Updated: May 24
Welcome to the 3 part blog series, Planning for Unfinished Learning in Mathematics for 21-22… and how we can bridge the gap!
The inspiration for this series came from my work as an independent math intervention specialist for CollaboratEd. Two of my client districts both asked for this information to be delivered as a workshop for their teachers. The workshops have been AMAZING! One teacher left the following comment on our feedback survey,
“All of the videos were incredibly useful!! This class empowered me with the knowledge and direction on how I will ‘bridge the gap’ from the past years. I feel confident that I can bring my students to complete all required learning and empower them with the confidence and knowledge that each student should ultimately attain.”
Reviews like this mean so much to me. While my workshops go far more in depth and include additional ready to use resources, I wanted to share more on this topic for all teachers and make the information available in this blog series. I hope you enjoy it.
I want to make clear my thoughts and feelings about the terms “unfinished learning” and “learning loss” in regards to the pandemic.
First, I don’t think “unfinished learning” is new to us as math teachers who teach students who have struggled in mathematics. I cannot think of one year of my teaching career where my 9th grade Algebra 1 students came to me knowing how to solve one and two step equations (7th grade content). Sure, the “gaps” will likely be deeper and wider than years past, but it’s not a new concept.
Second, I don’t think “unfinished learning” is the fault of the student or the teacher. Learning is only “unfinished” if we’re measuring against some unknown standard of what we “should have” finished during a global pandemic.
Lastly, I encourage all of us to take an asset minded approach instead of a deficit minded approach about what skills our students are coming to us with in 21-22 and beyond. The term “learning loss” does not help us to think of our students with an asset minded approach and so I won’t be using that term in our series.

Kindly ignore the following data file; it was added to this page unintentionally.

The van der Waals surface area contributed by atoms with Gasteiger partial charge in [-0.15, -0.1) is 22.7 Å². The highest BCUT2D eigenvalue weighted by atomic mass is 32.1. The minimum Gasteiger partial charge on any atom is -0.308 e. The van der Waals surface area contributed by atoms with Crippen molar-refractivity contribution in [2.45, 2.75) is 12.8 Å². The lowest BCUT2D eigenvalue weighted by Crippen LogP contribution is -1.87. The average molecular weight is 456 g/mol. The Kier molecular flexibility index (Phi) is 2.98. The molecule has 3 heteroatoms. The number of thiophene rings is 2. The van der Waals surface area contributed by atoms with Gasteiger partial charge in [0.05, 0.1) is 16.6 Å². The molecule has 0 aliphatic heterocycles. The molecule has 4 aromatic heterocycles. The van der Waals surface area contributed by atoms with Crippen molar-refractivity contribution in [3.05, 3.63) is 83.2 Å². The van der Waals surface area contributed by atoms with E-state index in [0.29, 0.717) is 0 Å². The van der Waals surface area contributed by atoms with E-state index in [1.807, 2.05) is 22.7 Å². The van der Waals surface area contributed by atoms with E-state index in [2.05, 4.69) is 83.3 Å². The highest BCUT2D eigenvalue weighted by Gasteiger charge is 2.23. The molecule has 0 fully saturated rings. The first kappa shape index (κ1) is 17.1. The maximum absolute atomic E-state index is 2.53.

Here’s an overview of where we’ll go in this series...
Part 1: Resources about unfinished learning
Part 2: Prioritizing content
Part 3: Identify gaps
3 Resources to Help Better Understand Unfinished Learning
Of all of the articles I provided for my clients during their workshops, this was by far the most helpful and raved about option. Author, Chrissy Allison, eloquently and succinctly describes the importance and place of social emotional learning in our math classrooms in 21-22 and beyond.
#2 Video and PDF: MathLinks Essentials video and MathLinks Essentials major works document
Let me just put this out there, this is a video promoting a curriculum. MathLinks Essentials is a curriculum for 6th-8th grade mathematics and no, I’m not receiving any sort of compensation for sharing this. I’m sharing this because the way that Mark from MathLinks visually explains how to focus on the major work of the grade and integrate the major work of the prior grade is really helpful for all of us to see! You can start the video at 3:50 and just watch 1 minute if you’re pressed for time. Be sure to check out their streamlined Major Works Doc too!
#3 Paper: Knowledgehook Return to Learn Report
With Jo Boaler as a co-author, this report is a must read. It provides a narrative on research-based best practices across four categories: technology, assessment, curriculum, and pedagogy. While it was written for the 20-21 school year, I find the suggestions to still be relevant for the 21-22 school year and beyond.
Next up in the series
The next post in this 3-part blog series will be covering how to identify the priority content of your grade level and what content is okay to leave behind in 21-22. Make sure you subscribe to my email list so you don’t miss it when it comes out!
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